Cartooning Teacher Resources
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Students draw political cartoons. In this editorial cartoons lesson, students discover the history of the cartoons in America, analyze some cartoons, and then draw their own cartoons that make social statements.
Eleventh graders, in groups, research different segments of the Jim Crow Era; create a political cartoon for a class museum; and, as curators, share their political cartoon exhibits with the class. Finally, the class debrief the assignment.
Students describe political events, figures, and ideas in political cartoon, "Join, or Die," interpret message in political cartoon in terms of events leading to American Revolution, and answer questions about political cartoon.
Examine historical perspectives through the use of political cartoons. Learners complete analysis activities related to the president's title, the establishment of the national bank, and the Jay Treaty.
Eighth graders analyze political cartoons about current issues. They identify the meaning of political symbols and find a representation of a specific symbol in a political cartoon. They write a paragraph about their chosen symbol and cartoon.
High schoolers discover details about political machine bosses. In this political cartoon lesson plan, students use the provided political cartoon analysis worksheet to analyze cartoons of Boss Tweed. High schoolers then compose essays about the effectiveness of political cartoons.
Readers decode and deconstruct political cartoons to heighten critical thinking, extra-textual literacy, and making meaning from symbolism and metaphor. A compatible activity to use in English class when your 8th or 11th graders are studying political cartoons in American history.
Young scholars create shark cartoons to share content and conservation information they have learned about sharks.
Students research, analyze and study the history of political cartooning in the United States. They recognize a political cartoon, be able to identify the main idea, the symbols and the exaggeration and caricature in political cartoons. Each student also compare/contrast cartoons from William Howard Taft's presidency with contemporary cartoons about the Bush presidency.
Students explore the late 1800s as a time of demographic change in the US. They view the role of media during this time in the form of posters and political cartoons. They create a political poster/cartoon that deals with current immigration issues as well as techniques necessary to analyze political posters/cartoons.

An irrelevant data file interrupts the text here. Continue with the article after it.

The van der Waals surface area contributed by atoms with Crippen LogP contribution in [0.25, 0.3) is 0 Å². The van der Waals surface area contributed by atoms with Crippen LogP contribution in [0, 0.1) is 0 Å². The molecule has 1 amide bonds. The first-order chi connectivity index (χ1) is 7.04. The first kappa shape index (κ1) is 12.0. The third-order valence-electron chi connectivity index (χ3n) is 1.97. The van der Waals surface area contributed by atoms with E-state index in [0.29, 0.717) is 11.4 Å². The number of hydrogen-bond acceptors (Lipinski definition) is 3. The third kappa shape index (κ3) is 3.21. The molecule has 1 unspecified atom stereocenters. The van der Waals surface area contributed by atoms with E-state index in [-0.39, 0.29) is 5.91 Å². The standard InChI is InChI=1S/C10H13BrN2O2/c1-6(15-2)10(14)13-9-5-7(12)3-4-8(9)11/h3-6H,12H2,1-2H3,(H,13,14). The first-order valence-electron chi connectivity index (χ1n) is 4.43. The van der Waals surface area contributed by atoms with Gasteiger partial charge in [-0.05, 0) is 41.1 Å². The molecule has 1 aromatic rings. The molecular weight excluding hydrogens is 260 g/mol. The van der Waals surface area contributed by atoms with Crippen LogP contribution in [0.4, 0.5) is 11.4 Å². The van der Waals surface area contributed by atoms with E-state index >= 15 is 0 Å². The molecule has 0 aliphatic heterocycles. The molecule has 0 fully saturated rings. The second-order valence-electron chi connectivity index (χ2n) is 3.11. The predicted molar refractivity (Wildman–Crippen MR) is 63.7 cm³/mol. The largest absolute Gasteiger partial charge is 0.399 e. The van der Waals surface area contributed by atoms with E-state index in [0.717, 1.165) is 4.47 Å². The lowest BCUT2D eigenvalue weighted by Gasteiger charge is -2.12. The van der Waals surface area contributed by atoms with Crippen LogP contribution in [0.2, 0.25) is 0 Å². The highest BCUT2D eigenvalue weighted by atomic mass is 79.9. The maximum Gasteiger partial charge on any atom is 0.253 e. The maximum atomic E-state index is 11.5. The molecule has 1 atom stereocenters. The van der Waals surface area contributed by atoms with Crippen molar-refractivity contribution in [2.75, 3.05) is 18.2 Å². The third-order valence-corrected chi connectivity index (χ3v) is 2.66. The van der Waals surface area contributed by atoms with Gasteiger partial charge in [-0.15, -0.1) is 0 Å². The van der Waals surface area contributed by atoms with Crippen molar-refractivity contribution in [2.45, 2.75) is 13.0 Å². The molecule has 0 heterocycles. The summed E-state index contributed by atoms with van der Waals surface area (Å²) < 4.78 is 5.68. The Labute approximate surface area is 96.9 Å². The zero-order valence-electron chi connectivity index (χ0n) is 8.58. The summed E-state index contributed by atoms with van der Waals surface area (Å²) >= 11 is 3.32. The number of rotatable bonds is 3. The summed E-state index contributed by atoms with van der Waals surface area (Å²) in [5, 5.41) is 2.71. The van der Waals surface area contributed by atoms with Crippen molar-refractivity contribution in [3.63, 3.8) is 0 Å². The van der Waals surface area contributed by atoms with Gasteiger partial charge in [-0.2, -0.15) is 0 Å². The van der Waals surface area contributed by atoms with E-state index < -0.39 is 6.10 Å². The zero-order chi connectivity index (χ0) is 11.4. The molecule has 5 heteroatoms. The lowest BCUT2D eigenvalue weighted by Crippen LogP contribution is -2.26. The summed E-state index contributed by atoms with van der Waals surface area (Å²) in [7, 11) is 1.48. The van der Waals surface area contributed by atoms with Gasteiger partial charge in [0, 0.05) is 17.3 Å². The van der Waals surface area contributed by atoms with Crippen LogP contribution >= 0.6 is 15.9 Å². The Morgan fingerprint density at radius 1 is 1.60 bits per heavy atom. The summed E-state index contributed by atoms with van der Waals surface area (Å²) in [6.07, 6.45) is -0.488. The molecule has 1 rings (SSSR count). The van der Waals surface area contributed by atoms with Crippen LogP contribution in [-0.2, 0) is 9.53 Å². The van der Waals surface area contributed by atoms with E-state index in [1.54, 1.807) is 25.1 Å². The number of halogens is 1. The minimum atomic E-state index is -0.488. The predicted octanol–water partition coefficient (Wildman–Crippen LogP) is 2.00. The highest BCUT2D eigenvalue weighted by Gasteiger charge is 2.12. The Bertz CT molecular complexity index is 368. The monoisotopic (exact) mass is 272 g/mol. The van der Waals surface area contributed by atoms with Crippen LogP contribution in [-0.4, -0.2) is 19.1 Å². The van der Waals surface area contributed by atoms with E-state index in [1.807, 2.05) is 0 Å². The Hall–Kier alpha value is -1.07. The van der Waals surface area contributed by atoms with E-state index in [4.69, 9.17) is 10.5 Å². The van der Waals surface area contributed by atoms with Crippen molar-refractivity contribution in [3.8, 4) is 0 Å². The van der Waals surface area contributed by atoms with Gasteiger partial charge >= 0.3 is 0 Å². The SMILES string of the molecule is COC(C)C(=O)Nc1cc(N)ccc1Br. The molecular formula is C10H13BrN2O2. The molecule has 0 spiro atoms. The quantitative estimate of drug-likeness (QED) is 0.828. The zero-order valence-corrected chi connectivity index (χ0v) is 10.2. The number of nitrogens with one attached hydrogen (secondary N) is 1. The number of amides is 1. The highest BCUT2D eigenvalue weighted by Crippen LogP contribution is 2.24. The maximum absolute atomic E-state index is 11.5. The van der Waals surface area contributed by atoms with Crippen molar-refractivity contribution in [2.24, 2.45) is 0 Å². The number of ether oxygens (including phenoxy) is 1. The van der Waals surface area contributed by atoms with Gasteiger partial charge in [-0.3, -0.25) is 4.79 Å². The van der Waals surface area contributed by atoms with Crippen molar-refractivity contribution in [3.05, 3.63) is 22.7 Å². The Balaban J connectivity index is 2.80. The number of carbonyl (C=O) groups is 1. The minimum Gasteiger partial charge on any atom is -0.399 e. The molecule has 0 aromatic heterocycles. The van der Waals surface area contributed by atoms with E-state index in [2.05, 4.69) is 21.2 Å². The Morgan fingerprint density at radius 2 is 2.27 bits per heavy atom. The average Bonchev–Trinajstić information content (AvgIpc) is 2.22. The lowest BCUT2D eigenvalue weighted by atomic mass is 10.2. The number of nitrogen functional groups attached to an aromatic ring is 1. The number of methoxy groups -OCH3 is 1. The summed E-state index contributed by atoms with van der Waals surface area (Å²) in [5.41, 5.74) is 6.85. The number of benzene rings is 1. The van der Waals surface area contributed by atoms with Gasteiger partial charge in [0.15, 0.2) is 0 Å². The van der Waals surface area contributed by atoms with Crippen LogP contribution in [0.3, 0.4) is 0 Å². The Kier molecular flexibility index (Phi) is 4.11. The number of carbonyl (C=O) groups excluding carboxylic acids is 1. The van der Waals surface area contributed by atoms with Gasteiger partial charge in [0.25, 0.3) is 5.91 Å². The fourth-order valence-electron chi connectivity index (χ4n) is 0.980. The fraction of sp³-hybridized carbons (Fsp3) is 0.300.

Students analyze political cartoons of the Great Depression. In this Great Depression lesson, students determine how Presidents Hoover and Roosevelt led during the economic downturn as they respond to discussion questions regarding the provided political cartoons.
Learners evaluate the use of scientific concepts in political cartoons. In this critical thinking lesson, students are shown a variety of cartoons by Zoom-In, in which misconceptions about scientific truths are illustrated. Learners work in small groups to understand what the misconceptions are, and create a PowerPoint presentation explaining their findings.
During the Industrial and commercial expansion of the United States, war broke out between America and the Philippines. Explore conflict, American Imperialism, and political cartoons with this creative project. Learners view the film, Savage Acts: Wars, Fairs, and Empire 1898-1904, complete a worksheet, analyze political cartoons, then create one of their own to demonstrate their understanding.
Fifth graders create four to six illustrations that produce sequential movement and change when rapidly flipped through, and demonstrate that motion and change can be shown in a series of illustrations by sharing his/her original cartoon with a partner.
Students work from topics provided by the teacher to create a political cartoon that illustrates imperialism throughout the world, focusing on that which led up to World War One.
Young scholars investigate the Philippine War. In this propaganda lesson, students read the a timeline of events during the Philippine War. Young scholars evaluate Philippine propaganda cartoons from the period.
Sixth graders interpret political cartoons of the Civil War era in pairs. In this political cartoons lesson plan, 6th graders analyze the cartoons and present them to their classmates.
In this historical events learning exercise, learners analyze a political cartoon from the 1700's and one from the 1900's . Students respond to 2 short answer questions.
Tenth graders describe cartoons and photos from the Berlin Airlift and put them into a historical context. After a lecture/demo, each pair of students be asked to describe what they see in the photos. They then write a caption for each photo.
In this current events worksheet, students analyze political cartoons that feature the free exchange of ideas and government criticism. Students then respond to 2 short answer questions.